• Let your chicken rest at room temperature for at least 10 minutes before baking.

4. Bake Chicken Breast at 425 Degrees F

I’ve tested how long to bake chicken breasts at 350, at 400, at 425, and at 450.

  • Based on my tests, the best temperature to bake chicken breasts is 425 degrees F.

At this temperature, the chicken turned golden on the outside and unbelievably juicy inside. If you go lower, the chicken can dry out, as it will need to be in the oven for a longer period.

How Long to Bake Chicken Breasts

The amount of time your chicken breasts need to bake will vary based on size. While I strongly recommend using an instant read thermometer (see below), here are some general guidelines.

  • Small to medium-sized chicken breasts (6 to 7 ounces) will take about 14 to 16 minutes.
  • Medium to large-sized chicken breasts (8 to 10 ounces) will take about 20 minutes.
  • Larger chicken breasts will take about 20 to 25 minutes.

5. Get the Right Internal Temperature

To make sure you do not overcook your chicken, use an instant read meat thermometer.

  • An instant read thermometer is the absolute best way to know when your chicken breast is done. It will make sure you do not overcook your chicken, fish, and other meats. I even use it to tell when my banana bread is done (195 degrees F)!
  • Be sure to insert the meat thermometer at the thickest part of the chicken.
  • Per the FDA, chicken breast is considered safe to eat at 165 degrees F.
  • Since the chicken’s temperature will rise as it rests, I remove mine between 155 degrees F and 160 degrees F. I have never had a problem with uncooked meat.

Best Instant Read Thermometers

6. Let the Chicken Rest

This is non-negotiable for juicy chicken breast.

  • Resting meat allows the juices to reincorporate back into the meat. If you cut the chicken right away, all that juiciness you worked for will slip right out.
  • For boneless, skinless chicken breasts, 5 minutes of resting time is sufficient, though you can go up to 10 if you like.

Step-by-Step: How to Bake Chicken Breasts

Raw chicken breasts in plastic wrap on a cutting board
  1. Pound the chicken.
Three chicken breasts
  1. Pat the chicken dry.
Three chicken breasts on a cutting board
  1. For a dry brine: salt the chicken and refrigerate it.
Raw meat in a bowl of salted water
  1. For a wet brine: mix warm water and salt together in a bowl. Add the chicken. Let rest 15 minutes at room temperature or refrigerate it for up to 4 hours.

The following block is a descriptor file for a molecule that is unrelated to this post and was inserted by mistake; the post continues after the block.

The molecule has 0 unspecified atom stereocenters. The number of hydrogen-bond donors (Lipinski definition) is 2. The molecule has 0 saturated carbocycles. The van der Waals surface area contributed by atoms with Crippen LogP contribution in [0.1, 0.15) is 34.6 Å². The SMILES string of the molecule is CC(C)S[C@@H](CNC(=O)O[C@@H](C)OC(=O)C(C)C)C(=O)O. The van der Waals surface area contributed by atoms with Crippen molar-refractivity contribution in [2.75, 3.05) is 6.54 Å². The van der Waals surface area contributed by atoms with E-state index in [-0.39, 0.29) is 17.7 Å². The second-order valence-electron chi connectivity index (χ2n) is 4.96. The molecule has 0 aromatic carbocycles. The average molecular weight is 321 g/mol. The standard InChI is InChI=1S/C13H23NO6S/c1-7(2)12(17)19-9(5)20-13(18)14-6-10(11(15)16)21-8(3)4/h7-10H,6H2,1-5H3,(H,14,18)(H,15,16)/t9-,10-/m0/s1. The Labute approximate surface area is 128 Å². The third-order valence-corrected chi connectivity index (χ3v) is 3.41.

2. Let the chicken come to room temperature. Rinse or wipe off the brine.
Meat and spices in a bowl
  1. Toss the chicken with oil and spices, then lay it in a casserole dish. For easy clean up, you can line the dish with foil or parchment paper.
Three raw pieces of meat in a baking dish
  1. Bake at 425 degrees F. See the suggested cooking time in the recipe card below.
Three pieces of meat after being baked
  1. Let the chicken rest for at least 5 minutes. DIG IN!
Oven roasted chicken breast in a bowl with rice and broccoli

Ways to Season Baked Chicken Breast

Once your chicken is brined, you can bake it right away, or add any seasonings you like.

If using a blend of seasonings, stir them together in a small bowl, then scatter them over the chicken. Here are a few ideas to get you started.

  • Paprika. A delicious, sweet spice. For a hint of heat, use smoked paprika.
  • Garlic Powder. Garlicky goodness!
  • Onion Powder. Tasty in combination with garlic powder.
  • Salt and Pepper. Classic and beloved.
  • Red Pepper Flakes. For a little heat.
  • Sweet and Spicy. Combine brown sugar with spicier ingredients like chili powder, cumin, and cayenne pepper.
  • Lemon Pepper. Always a crowd-pleaser. Most lemon pepper seasoning includes some salt, so adjust accordingly.
  • Everything Bagel Seasoning. Add the popular seasoning blend to your chicken.
  • Cajun Seasoning. Bold and a little spicy. Most cajun seasoning includes some salt, so adjust accordingly.
  • Taco Seasoning. Perfect for making chicken tacos or a Chicken Quesadilla.
  • Italian Seasoning. Scrumptious for Italian-style recipes.
  • Herbs. Oregano, thyme, and rosemary all work well with chicken. For an easy blend, use Italian seasoning or herbs de Provence.
  • Curry Powder. Warm and wonderfully flavorful.
  • Stuffed Chicken Breast. This elegant Spinach Stuffed Chicken Breast is a must-try recipe!

Ways to Use Chicken Breast

Once you have your juicy baked chicken breast, there are so many incredible ways to use and serve it it!

For easy use, you can dice or shred this baked chicken breast. (I suggest using a hand mixer to make shredding extra quick and simple.)

Baked Chicken Storage Tips

  • To Store. Refrigerate chicken breast in an airtight container for up to 3 days.
  • To Reheat. Gently rewarm chicken in a baking dish in the oven at 350 degrees F.
  • To Freeze. Freeze leftovers in an airtight freezer-safe storage container for up to 3 months. Let thaw overnight in the refrigerator before reheating.
A sliced chicken breast with rice and broccoli
A sliced oven roasted chicken breast in a bowl

Did you make this recipe?

Let me know what you thought!

Leave a rating below in the comments and let me know how you liked the recipe.

WHEW! There you have it. The download on making the best ever, juicy guaranteed, baked boneless skinless chicken breasts.

If you try this recipe, I’d love to hear how it turns out for you, and if you use the wet or the dry brine. Your comments make my day!